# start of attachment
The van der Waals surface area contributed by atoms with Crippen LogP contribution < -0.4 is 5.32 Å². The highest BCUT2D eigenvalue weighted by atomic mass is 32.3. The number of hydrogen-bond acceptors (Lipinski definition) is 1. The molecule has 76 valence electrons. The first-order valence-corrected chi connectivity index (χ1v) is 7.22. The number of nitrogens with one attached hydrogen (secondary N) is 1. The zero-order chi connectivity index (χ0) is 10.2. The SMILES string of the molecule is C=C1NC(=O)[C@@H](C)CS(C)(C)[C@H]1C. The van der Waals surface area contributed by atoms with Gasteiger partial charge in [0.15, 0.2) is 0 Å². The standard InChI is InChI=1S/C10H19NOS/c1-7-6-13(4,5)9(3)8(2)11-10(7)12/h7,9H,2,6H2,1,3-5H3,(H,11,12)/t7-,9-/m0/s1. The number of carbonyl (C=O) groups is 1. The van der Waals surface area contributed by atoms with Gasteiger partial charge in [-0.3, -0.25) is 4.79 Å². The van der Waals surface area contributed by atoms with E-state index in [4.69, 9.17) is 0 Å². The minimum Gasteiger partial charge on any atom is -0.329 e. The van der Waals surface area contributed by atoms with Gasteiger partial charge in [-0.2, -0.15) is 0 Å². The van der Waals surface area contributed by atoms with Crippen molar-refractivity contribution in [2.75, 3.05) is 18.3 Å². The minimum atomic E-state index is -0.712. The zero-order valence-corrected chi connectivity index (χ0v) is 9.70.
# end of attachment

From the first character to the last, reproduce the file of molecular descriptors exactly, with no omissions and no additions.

The van der Waals surface area contributed by atoms with Crippen LogP contribution < -0.4 is 5.32 Å². The highest BCUT2D eigenvalue weighted by atomic mass is 32.3. The number of hydrogen-bond acceptors (Lipinski definition) is 1. The molecule has 76 valence electrons. The first-order valence-corrected chi connectivity index (χ1v) is 7.22. The number of nitrogens with one attached hydrogen (secondary N) is 1. The zero-order chi connectivity index (χ0) is 10.2. The SMILES string of the molecule is C=C1NC(=O)[C@@H](C)CS(C)(C)[C@H]1C. The van der Waals surface area contributed by atoms with Gasteiger partial charge in [0.15, 0.2) is 0 Å². The standard InChI is InChI=1S/C10H19NOS/c1-7-6-13(4,5)9(3)8(2)11-10(7)12/h7,9H,2,6H2,1,3-5H3,(H,11,12)/t7-,9-/m0/s1. The number of carbonyl (C=O) groups is 1. The van der Waals surface area contributed by atoms with Gasteiger partial charge in [-0.3, -0.25) is 4.79 Å². The van der Waals surface area contributed by atoms with E-state index in [4.69, 9.17) is 0 Å². The minimum Gasteiger partial charge on any atom is -0.329 e. The van der Waals surface area contributed by atoms with Gasteiger partial charge in [-0.2, -0.15) is 0 Å². The van der Waals surface area contributed by atoms with Crippen molar-refractivity contribution in [2.75, 3.05) is 18.3 Å². The minimum atomic E-state index is -0.712. The zero-order valence-corrected chi connectivity index (χ0v) is 9.70.